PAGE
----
Generally, we think of “putting our affairs in order” as something we do after we get the terminal illness diagnosis from the doctor. There are many reasons not to wait for that time to get your affairs situated, but I’ll leave that for another time. Today I want to talk about what it actually means to get your affairs in order. First, though, let’s see why it’s important:
Have you ever been the one “in charge” after someone has died? No? Imagine this: your nearest and dearest loved one has passed away. You’ve talked to the hospital and picked a mortuary, so that’s a process that’s been started. It’s really hard to talk about your loved ones “body” or “remains” while you’re still trying to process the loss in the first few minutes or hours. But then you feel like you have to DO something, so you head to the house to see if you can find the “important papers.” Two things can happen at this point:
Scenario one is that you arrive, and already know where the estate plan is, and head right for it. With it are all of the life insurance policies, retirement and bank accounts, instructions, pre-need funeral planning receipts and contact information, and smaller things like an address book to get in touch with all his/her friends, a locked box (which you have the key) with all of the computer passwords, safe combinations and the like. There seems to be a lot to do, so you contact the estate planning attorney, who, after asking you a couple questions, says, “there’s nothing to worry about and nothing to do. Take care of you, your family, and the final arrangements. Then call me back in a couple weeks if you have questions, but the instructions should all be there…just don’t worry about it now.” So this is what you do, as you start calling friends and family members and bracing for the days ahead.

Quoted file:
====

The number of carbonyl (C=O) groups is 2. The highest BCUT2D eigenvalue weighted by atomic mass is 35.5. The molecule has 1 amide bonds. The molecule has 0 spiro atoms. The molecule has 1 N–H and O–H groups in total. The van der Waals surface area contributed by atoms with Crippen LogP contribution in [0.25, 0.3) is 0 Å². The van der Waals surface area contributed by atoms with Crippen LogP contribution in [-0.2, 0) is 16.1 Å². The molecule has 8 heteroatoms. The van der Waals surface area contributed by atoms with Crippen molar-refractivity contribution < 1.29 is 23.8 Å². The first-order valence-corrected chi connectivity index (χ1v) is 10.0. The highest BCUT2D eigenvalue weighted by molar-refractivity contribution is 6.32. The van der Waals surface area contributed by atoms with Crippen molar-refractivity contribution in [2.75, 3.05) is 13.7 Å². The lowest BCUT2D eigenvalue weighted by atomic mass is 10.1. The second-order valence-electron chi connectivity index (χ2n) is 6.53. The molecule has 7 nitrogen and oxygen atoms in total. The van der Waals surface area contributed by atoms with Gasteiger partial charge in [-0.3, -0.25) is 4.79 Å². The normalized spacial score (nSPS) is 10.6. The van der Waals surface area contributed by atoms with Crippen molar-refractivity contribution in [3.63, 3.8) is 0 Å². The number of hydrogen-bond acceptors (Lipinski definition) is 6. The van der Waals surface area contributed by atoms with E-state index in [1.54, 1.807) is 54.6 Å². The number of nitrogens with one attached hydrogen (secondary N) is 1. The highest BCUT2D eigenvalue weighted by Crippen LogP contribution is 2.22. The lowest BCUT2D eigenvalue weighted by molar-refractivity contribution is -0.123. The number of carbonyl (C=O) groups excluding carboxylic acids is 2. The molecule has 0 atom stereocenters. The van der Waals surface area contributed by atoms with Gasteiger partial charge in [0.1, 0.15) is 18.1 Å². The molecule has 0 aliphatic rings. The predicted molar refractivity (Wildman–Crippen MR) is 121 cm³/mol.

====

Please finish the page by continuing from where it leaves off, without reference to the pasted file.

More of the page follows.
Scenario two is that you arrive, and don’t know where anything is. Does s/he even have life insurance? Where are the bank accounts? Was there a will? Where is it? You start tearing apart the desk, closets, cupboards,…and find nothing. Now you’re grieving, in shock, have a million things to do, and now you can’t find anything. This adds to your stress, so you call in other family members, who are now tearing apart the boxes in the garage. Everything is chaos, and still no information. It’s overwhelming to the family.
Which would you prefer your loved ones experience?
The former? GREAT choice. Now, here’s what to put in the file:
- Your estate plan, with trust and will.
- Your powers of attorney.
- Your life/long-term care insurance information.
- Your retirement information.
- Bank account information.
- Pre-need funeral planning documents.
- Investment account documents.
- Deeds of property, such as homes, vehicles and boats.
- Health, disability, auto and property insurance documents.
- Income source documents (social security, employment, investments, child/spousal support).
- Credit card statements and evidence of other debt.
- Important papers, such as marriage/birth/death certificates, passports, tax returns, military or genealogical records.
- Names/contact information of trusted professionals, such as accountants, lawyers, financial advisors, gardeners, house cleaners or caregivers, home repair professionals (electrician, plumber, roofer, chimney sweep, etc.).
And one final thought: make sure you have at least one trusted friend or family member who knows where it is and what’s in it.